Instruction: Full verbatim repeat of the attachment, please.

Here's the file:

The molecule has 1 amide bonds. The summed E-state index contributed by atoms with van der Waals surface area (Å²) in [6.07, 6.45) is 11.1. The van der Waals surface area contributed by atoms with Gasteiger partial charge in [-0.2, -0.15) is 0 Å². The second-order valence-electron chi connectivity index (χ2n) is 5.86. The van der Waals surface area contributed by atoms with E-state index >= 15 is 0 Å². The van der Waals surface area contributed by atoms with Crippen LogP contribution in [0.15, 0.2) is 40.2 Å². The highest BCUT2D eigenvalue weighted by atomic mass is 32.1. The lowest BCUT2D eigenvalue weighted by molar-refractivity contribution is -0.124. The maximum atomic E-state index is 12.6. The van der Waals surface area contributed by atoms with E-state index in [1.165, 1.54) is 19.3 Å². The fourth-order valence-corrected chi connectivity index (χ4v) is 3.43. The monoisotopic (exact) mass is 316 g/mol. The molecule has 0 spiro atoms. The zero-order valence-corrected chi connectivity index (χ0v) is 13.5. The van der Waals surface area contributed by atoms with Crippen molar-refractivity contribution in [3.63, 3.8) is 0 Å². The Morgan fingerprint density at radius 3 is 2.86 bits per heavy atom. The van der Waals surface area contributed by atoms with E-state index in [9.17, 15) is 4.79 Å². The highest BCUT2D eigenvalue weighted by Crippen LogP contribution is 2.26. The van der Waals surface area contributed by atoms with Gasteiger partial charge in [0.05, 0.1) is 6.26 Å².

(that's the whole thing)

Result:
The molecule has 1 amide bonds. The summed E-state index contributed by atoms with van der Waals surface area (Å²) in [6.07, 6.45) is 11.1. The van der Waals surface area contributed by atoms with Gasteiger partial charge in [-0.2, -0.15) is 0 Å². The second-order valence-electron chi connectivity index (χ2n) is 5.86. The van der Waals surface area contributed by atoms with E-state index >= 15 is 0 Å². The van der Waals surface area contributed by atoms with Crippen LogP contribution in [0.15, 0.2) is 40.2 Å². The highest BCUT2D eigenvalue weighted by atomic mass is 32.1. The lowest BCUT2D eigenvalue weighted by molar-refractivity contribution is -0.124. The maximum atomic E-state index is 12.6. The van der Waals surface area contributed by atoms with E-state index in [1.165, 1.54) is 19.3 Å². The fourth-order valence-corrected chi connectivity index (χ4v) is 3.43. The monoisotopic (exact) mass is 316 g/mol. The molecule has 0 spiro atoms. The zero-order valence-corrected chi connectivity index (χ0v) is 13.5. The van der Waals surface area contributed by atoms with Crippen molar-refractivity contribution in [3.63, 3.8) is 0 Å². The Morgan fingerprint density at radius 3 is 2.86 bits per heavy atom. The van der Waals surface area contributed by atoms with E-state index in [9.17, 15) is 4.79 Å². The highest BCUT2D eigenvalue weighted by Crippen LogP contribution is 2.26. The van der Waals surface area contributed by atoms with Gasteiger partial charge in [0.05, 0.1) is 6.26 Å².